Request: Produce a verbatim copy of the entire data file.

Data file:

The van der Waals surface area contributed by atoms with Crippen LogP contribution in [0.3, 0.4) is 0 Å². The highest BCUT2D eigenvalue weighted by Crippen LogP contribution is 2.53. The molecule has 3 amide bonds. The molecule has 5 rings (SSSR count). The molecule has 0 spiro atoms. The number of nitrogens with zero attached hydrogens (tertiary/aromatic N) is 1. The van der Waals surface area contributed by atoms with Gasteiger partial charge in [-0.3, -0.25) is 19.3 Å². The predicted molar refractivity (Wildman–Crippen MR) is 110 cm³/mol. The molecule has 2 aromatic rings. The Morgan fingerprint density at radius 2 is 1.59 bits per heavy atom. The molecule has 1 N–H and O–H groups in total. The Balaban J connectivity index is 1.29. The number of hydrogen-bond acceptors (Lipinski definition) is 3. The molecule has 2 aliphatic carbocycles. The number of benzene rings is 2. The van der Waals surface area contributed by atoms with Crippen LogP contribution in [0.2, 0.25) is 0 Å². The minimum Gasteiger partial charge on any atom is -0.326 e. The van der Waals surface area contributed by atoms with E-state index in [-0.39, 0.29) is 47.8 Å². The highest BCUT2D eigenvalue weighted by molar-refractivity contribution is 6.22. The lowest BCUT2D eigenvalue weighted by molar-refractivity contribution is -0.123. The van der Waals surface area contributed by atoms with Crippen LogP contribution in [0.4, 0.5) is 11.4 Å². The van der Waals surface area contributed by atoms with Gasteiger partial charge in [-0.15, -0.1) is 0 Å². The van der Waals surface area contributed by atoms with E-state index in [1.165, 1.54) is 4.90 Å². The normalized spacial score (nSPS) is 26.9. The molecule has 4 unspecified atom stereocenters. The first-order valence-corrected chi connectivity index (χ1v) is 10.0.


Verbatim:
The van der Waals surface area contributed by atoms with Crippen LogP contribution in [0.3, 0.4) is 0 Å². The highest BCUT2D eigenvalue weighted by Crippen LogP contribution is 2.53. The molecule has 3 amide bonds. The molecule has 5 rings (SSSR count). The molecule has 0 spiro atoms. The number of nitrogens with zero attached hydrogens (tertiary/aromatic N) is 1. The van der Waals surface area contributed by atoms with Gasteiger partial charge in [-0.3, -0.25) is 19.3 Å². The predicted molar refractivity (Wildman–Crippen MR) is 110 cm³/mol. The molecule has 2 aromatic rings. The Morgan fingerprint density at radius 2 is 1.59 bits per heavy atom. The molecule has 1 N–H and O–H groups in total. The Balaban J connectivity index is 1.29. The number of hydrogen-bond acceptors (Lipinski definition) is 3. The molecule has 2 aliphatic carbocycles. The number of benzene rings is 2. The van der Waals surface area contributed by atoms with Crippen LogP contribution in [0.2, 0.25) is 0 Å². The minimum Gasteiger partial charge on any atom is -0.326 e. The van der Waals surface area contributed by atoms with E-state index in [-0.39, 0.29) is 47.8 Å². The highest BCUT2D eigenvalue weighted by molar-refractivity contribution is 6.22. The lowest BCUT2D eigenvalue weighted by molar-refractivity contribution is -0.123. The van der Waals surface area contributed by atoms with Crippen LogP contribution in [0.4, 0.5) is 11.4 Å². The van der Waals surface area contributed by atoms with Gasteiger partial charge in [-0.15, -0.1) is 0 Å². The van der Waals surface area contributed by atoms with E-state index in [1.165, 1.54) is 4.90 Å². The normalized spacial score (nSPS) is 26.9. The molecule has 4 unspecified atom stereocenters. The first-order valence-corrected chi connectivity index (χ1v) is 10.0.